Aging comes with the increased likelihood of developing certain ailments or conditions, and hearing loss is one. Though it is as prevalent as loss of visual acuity, not all people who experience it prioritize getting hearing aids.
According to the International Journal of Audiology, 80 percent of people aged 55 to 74 years old would improve their quality of life if they wore hearing aids. However, many of them choose not to, for various reasons.
Why Do People Choose Not to Wear Hearing Aids?
Some people refuse to wear hearing aids because they believe these apparatuses to be too expensive. Others dislike how hearing aids look, while others claim their hearing loss is manageable without one. Some people who have tried wearing hearing aids say that using them is unwieldy—at most, they are willing to use them sometimes.
It is crucial for family and loved ones of persons wearing hearing aids to be supportive and open them to a discussion instead of badgering them to get themselves fitted for one. Most of these reasons stem from anxiety, so combating it with facts would help. Here are things you could do to convince your older loved one to start wearing a hearing aid.
Tell Them about the Benefits of Wearing a Hearing Aid
The most significant upside you could highlight is that their hearing will improve. Hearing aids today have more functionality, though. Your loved one’s hearing aid might have Bluetooth, allowing connections to their phone or tablet and giving them the best audio listening or viewing experience.
Some hearing aids also track the number of steps you make and other activities that monitor your health. Finally, some hearing aids have fall alerts that can notify loved ones or caregivers if the wearer gets in an accident. These are not the only benefits you can get—your audiologist can explain all the features of the hearing aid you will choose.
Go Through Different Types of Hearing Aids with Them
Besides benefits, you might also want to consider the type or style of hearing aid. There are ITE or in-the-ear hearing aids, which come in two types. One fills the outer ear, while the other fills only the lower part of the ear. Another hearing aid is ITC or in-the-canal aids, custom appliances that you can barely see because they fit inside the ear. There are also CIC or completely-in-the-canal hearing aids, the least visible option. Finally, BTE or behind-the-ear is the most traditional style.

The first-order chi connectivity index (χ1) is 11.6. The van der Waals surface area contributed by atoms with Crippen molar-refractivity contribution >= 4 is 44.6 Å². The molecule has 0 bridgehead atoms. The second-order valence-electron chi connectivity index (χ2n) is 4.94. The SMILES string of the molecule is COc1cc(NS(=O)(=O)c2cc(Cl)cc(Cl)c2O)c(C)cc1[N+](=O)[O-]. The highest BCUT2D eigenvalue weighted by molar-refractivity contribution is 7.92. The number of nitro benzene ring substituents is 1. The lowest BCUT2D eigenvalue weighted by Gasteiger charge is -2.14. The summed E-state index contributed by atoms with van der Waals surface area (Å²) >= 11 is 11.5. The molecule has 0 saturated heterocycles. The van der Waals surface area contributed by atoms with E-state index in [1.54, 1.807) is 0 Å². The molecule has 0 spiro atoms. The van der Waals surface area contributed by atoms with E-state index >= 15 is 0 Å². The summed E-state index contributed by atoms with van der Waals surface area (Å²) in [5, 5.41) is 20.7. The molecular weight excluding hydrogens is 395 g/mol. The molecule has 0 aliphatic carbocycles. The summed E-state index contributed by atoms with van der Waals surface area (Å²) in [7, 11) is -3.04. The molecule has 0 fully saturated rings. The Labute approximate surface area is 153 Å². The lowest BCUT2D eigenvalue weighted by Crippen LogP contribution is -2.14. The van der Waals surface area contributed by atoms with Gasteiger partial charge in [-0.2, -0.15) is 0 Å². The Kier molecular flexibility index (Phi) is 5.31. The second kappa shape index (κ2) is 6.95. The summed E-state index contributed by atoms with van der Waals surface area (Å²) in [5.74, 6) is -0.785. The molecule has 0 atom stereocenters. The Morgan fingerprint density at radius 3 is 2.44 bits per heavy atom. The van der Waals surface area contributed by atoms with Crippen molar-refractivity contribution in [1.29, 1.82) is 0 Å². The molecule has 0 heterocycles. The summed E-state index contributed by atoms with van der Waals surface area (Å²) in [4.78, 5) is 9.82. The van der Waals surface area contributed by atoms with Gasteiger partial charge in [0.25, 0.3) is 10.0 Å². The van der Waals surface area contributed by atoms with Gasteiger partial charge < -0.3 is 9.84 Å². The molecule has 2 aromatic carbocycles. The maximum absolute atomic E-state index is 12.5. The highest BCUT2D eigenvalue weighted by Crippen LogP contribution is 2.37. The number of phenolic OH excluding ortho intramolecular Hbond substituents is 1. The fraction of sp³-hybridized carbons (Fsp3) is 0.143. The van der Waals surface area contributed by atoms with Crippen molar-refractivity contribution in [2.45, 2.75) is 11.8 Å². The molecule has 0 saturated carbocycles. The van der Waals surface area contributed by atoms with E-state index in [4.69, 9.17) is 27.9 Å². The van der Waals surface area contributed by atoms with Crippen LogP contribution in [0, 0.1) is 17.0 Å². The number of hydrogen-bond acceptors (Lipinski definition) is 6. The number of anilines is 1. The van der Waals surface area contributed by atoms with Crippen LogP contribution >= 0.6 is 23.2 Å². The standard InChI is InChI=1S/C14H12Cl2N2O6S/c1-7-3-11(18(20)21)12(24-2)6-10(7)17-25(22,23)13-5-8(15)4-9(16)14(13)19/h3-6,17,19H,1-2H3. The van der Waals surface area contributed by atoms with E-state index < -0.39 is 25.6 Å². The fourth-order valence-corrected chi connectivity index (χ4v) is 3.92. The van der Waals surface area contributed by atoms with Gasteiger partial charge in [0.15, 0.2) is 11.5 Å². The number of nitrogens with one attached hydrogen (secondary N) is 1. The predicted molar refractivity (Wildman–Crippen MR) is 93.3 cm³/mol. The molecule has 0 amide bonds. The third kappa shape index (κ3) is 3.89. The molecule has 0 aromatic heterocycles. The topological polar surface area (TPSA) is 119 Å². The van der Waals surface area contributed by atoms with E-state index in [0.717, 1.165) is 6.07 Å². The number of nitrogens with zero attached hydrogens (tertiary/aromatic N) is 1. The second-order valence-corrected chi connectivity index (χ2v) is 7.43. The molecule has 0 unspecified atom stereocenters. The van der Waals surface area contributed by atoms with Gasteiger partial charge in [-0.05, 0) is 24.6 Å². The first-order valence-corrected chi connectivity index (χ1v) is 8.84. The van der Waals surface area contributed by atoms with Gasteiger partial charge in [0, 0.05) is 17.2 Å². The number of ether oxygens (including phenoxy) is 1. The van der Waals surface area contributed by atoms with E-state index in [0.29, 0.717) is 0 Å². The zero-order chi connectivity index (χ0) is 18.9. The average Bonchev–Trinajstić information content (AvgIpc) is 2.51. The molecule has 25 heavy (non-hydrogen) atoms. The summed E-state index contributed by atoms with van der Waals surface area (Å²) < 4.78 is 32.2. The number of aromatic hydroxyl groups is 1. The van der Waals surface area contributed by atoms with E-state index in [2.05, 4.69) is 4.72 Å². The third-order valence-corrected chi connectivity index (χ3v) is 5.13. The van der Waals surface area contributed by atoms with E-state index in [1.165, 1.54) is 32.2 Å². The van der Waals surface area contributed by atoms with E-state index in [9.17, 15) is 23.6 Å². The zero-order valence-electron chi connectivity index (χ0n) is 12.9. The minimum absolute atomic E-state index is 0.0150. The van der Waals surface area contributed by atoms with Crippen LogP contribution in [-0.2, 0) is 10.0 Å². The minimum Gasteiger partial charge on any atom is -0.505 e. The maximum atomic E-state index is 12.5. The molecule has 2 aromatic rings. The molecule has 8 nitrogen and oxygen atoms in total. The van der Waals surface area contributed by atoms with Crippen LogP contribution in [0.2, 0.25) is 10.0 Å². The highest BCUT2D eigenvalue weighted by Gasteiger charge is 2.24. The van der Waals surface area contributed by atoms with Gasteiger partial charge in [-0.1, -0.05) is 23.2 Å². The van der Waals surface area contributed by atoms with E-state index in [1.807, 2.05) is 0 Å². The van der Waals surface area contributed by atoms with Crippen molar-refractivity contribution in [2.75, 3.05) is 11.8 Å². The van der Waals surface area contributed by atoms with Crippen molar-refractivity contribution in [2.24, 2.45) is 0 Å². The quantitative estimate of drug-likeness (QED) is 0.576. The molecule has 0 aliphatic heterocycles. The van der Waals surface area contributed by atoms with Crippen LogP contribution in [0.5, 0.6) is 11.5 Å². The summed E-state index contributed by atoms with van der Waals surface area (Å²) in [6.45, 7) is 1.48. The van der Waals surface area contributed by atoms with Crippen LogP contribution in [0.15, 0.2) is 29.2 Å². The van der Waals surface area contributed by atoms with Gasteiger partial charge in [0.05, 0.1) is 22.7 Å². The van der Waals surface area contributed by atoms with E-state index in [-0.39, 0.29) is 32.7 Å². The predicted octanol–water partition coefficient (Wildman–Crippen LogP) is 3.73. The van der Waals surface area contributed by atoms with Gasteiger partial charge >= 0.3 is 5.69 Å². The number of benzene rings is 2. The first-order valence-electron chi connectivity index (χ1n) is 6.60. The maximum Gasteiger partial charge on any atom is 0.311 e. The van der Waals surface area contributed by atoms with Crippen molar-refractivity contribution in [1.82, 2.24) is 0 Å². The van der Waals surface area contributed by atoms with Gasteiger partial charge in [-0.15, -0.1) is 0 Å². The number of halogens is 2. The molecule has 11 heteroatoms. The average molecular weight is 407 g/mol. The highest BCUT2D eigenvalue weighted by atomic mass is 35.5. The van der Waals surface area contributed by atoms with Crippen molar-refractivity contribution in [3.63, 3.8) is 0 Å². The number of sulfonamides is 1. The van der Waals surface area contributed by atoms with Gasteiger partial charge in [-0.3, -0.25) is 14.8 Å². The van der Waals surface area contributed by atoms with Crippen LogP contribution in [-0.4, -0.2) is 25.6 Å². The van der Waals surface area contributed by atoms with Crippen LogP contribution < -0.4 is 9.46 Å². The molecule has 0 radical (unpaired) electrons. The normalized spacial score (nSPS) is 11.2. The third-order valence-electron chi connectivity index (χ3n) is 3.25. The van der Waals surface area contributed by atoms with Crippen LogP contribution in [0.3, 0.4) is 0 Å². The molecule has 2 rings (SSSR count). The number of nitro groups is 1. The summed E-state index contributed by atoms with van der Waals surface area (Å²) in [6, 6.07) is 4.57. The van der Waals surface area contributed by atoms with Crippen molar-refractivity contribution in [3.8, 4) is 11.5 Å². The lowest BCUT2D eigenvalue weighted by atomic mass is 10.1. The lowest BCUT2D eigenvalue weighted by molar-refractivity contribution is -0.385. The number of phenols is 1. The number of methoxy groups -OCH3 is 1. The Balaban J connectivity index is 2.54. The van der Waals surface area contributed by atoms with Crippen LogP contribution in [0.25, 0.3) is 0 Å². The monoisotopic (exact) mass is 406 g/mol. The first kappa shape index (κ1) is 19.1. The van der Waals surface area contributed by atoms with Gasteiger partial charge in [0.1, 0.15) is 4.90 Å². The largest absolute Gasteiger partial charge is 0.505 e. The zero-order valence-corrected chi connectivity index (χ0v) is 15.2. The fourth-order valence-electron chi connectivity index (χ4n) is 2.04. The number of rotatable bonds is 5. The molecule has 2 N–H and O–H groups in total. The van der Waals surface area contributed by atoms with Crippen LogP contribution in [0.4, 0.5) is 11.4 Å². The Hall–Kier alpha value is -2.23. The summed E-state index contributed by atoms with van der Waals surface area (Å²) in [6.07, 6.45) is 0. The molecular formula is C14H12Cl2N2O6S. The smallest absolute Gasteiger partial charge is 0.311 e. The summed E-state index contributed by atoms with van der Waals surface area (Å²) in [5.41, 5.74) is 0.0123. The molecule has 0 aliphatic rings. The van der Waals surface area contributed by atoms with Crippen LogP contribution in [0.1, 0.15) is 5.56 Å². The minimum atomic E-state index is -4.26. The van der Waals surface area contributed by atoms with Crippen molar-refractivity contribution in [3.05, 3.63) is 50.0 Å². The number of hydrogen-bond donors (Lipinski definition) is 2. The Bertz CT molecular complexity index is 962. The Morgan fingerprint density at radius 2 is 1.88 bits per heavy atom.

Remind Them That You Are There for Support
Let your loved ones know that their hearing loss affects you too. Gently help them realize that the condition causes them to repeat themselves and listen to the radio or watch TV at a higher volume. If everyone is making compromises for them, working around the hearing loss, they might not realize the seriousness of the problem.
To prevent your older loved ones from feeling bad, emphasize that you are there to support them as they get used to wearing a hearing aid. You can drive them to the audiologist, work out the appliance, or give emotional support however they might need it.
You can write down questions they have about their hearing aid so you can cover all their concerns at their next appointment. Take notes during the session and ask the audiologist how you can make the process easier. The audiologist will teach both of you how to care for the hearing aid.
A hearing aid helps improve an older person’s quality of life. Sometimes, though, a person with hearing loss is reluctant to wear a hearing aid. Explaining the benefits of having one and showing them how to use it properly should help put them at ease.
Celebrate crystal-clear hearing when you consult with Hear More Associates. We are the most trusted hearing care specialists in Lexington, Greater Boston, New Hampshire, and Rhode Island, and our specialists have more than 30 years of combined experience in providing expert care for hearing health. Schedule your appointment today!